The WWF’s 40 Conservation Champion wine farms are working hard to invite wildlife back into their midst. And this is how they are doing it…
These Conservation Champions are committed to farming practices that encourage biodiversity on their doorstep, and sustainable winemaking. They actively conserve and restore natural areas and are continually looking for ways to improve water and energy management.
Out With The Aliens
At the foot of the Simonsberg Mountain between Paarl and Franschhoek lies Plaisir de Merle, which has restored large tracts of previously alien-infested areas, and improved habitat for wildlife. As a result, they have had an increase in wildlife sightings, including Cape leopards, caracals and honey badgers.
The estate is also proactively establishing hiking and mountain-biking routes through restored mountain slopes to allow nature lovers access to and to help fund the continued alien clearing and restoration efforts in the Banhoek Conservancy.
Boschendal, a 300-year-old wine farm in the Franschhoek Valley, takes sustainability seriously, using biological controls for vineyard pests and minimal agrichemicals. They have invested over R10 million over the past decade to clear the mountain slopes of thirsty invasive alien trees in order to keep streams flowing through the drought and reduce fire risk.
The wood from this alien clearing project is then fed back in to the farm through their on-site compost and mulch making and experiments with biochar. These are used to improve soil health and increase the diversity of beneficial micro-organisms in the soil.
High on the Helshoogte Pass near Stellenbosch, you will find Bartinney Wines, where they have been hard at work rehabilitating old pine and gum plantations back to fynbos.
By turning over two hectares of former vineyards to proteas, they have created a natural buffer, and have specifically landscaped fynbos species in between their vineyard rows of their higher lying slopes to encourage natural pollinators, while making an effective living image of the iconic winged figure that is their logo.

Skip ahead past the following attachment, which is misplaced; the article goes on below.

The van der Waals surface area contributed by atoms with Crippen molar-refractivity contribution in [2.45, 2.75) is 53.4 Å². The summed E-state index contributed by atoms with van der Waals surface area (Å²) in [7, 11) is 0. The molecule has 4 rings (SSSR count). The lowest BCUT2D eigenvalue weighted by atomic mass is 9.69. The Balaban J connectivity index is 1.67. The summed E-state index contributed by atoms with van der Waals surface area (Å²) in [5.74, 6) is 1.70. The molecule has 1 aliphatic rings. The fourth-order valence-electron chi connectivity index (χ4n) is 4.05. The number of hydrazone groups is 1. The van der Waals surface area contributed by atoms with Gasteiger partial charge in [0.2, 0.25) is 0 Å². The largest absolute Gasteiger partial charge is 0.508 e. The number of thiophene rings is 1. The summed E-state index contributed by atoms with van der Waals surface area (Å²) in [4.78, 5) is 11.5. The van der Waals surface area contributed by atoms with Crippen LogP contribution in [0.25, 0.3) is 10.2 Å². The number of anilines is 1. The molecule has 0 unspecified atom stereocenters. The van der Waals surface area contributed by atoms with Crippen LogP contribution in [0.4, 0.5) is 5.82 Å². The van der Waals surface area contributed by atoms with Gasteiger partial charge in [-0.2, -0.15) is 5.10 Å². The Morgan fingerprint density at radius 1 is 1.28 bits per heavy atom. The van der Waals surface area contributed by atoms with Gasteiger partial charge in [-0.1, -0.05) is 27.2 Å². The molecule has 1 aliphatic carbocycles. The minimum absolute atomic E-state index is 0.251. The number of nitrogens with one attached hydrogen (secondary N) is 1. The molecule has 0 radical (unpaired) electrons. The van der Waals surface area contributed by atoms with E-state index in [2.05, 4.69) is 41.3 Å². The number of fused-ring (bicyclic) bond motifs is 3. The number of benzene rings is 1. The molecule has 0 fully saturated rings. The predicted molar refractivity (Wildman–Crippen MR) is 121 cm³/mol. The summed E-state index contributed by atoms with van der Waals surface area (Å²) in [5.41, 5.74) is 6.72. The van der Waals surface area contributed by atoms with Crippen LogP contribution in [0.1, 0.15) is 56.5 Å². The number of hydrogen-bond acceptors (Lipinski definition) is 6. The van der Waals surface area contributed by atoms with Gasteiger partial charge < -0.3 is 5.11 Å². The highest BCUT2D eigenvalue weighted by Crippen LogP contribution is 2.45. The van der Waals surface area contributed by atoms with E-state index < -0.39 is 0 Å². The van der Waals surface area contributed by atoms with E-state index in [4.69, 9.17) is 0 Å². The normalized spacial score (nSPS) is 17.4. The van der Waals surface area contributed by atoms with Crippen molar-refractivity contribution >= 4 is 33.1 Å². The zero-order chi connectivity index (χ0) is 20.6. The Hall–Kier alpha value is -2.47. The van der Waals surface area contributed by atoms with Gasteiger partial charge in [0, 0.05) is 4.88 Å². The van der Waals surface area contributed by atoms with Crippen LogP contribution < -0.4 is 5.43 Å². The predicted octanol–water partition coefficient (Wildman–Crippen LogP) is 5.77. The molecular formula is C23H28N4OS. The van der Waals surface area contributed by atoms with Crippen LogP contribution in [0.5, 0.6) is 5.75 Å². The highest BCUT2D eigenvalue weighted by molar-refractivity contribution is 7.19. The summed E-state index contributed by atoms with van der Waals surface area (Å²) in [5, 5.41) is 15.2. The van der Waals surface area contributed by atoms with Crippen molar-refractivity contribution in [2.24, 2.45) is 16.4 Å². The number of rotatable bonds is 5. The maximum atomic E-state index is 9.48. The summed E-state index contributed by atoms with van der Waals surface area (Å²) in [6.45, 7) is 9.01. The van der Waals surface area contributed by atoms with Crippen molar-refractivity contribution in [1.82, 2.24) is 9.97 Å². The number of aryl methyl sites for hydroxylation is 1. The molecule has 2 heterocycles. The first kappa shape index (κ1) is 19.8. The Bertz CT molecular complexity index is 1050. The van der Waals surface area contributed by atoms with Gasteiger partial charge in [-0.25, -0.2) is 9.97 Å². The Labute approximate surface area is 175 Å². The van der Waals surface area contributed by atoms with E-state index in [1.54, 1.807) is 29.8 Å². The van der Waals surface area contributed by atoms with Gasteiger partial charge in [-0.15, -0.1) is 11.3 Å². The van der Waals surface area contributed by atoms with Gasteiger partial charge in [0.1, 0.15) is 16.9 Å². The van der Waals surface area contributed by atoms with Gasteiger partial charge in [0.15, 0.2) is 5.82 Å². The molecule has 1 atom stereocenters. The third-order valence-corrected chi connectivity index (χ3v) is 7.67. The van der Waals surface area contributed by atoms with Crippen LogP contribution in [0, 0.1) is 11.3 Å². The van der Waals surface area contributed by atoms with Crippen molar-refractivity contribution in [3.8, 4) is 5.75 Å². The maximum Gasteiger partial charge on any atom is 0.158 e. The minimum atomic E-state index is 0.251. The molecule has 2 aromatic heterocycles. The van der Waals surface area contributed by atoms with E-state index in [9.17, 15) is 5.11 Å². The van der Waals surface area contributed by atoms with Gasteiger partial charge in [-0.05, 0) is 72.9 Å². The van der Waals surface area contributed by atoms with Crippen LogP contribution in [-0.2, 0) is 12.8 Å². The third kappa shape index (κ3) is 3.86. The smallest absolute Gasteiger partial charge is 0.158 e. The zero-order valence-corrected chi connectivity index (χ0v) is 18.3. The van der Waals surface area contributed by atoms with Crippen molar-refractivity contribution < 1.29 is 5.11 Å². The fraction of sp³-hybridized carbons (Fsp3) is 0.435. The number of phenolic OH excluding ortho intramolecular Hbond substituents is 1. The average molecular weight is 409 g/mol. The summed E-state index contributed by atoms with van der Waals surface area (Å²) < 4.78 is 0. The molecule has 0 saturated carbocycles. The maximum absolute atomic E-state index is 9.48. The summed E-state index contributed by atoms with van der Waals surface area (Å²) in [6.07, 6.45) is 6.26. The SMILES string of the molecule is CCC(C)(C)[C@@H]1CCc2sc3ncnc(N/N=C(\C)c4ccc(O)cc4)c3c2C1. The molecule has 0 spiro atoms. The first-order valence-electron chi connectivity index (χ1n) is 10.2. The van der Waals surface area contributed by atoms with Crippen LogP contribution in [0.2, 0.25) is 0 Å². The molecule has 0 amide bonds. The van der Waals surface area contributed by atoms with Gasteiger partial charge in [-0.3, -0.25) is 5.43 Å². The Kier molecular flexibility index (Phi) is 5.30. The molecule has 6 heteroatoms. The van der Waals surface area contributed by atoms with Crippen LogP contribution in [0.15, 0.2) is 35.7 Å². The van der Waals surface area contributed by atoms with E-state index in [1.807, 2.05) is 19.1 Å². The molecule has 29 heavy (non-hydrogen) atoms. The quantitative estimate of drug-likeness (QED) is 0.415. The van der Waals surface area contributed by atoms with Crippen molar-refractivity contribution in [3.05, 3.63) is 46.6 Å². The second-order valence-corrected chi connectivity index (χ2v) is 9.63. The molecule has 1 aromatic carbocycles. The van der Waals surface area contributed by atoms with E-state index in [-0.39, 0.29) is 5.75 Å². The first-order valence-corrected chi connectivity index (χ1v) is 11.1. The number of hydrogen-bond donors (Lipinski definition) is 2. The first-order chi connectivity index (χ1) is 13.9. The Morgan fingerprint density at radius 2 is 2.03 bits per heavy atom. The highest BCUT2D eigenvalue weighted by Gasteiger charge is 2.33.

At Hidden Valley near Stellenbosch, they hold regular wildlife awareness days for staff (including snake awareness sessions for farm workers). Their beautiful farm dam is stocked with fish, especially for the visiting African fish-eagles to snack on.
Bringing Back The Bontebok
Bontebok (which literally means “colourful buck”) is a rare species of antelope unique to the Cape Floristic Region that nearly went extinct in the 1800s. There were only 17 animals left at one stage. Currently, the population stands at approximately 2 500 animals.
As part of a special bontebok project at Vergelegen Wine Estate outside Somerset West, land between the vineyards is left uncultivated to create habitat for the estate’s herd of 50-plus bontebok. This estate has also rehabilitated some 2 200 hectares, restoring indigenous fynbos and bringing back functional wetlands.
A Yellowwood Forest
Almenkerk Wine Estate in the Elgin Valley has planted a yellowwood forest on fallow land next to their vineyards to attract birds and other animals. They have their own nursery where they cultivate indigenous fynbos, used in all their landscaping and gardens to create more suitable habitat for wildlife.
Among the creatures that have been spotted, are caracals, porcupines, mongooses, Cape clawless otters, and even a sneaky genet that wanted to nest in the barrel cellar! And last November, a family of Cape foxes raised two cubs in the merlot vineyard (and consequently found their way onto the Almenkerk Instagram account).
Download the Champion Wine Guide app from and stand to win regular spot prizes. Don’t forget to look for the Cape sugarbird logo when shopping for your wine as this indicates that the winemaker is a Conservation Champion.
You Too Can Give WWF Wings
- Log in to your Voyager account at com
- Choose Voyager Shopping and select Donate Miles
- Under Target Account, select WWF and make your donation
By donating your miles you will be helping WWF South Africa work towards its conservation goals. This frees up valuable organisational resources that can be ploughed back directly into environmental work.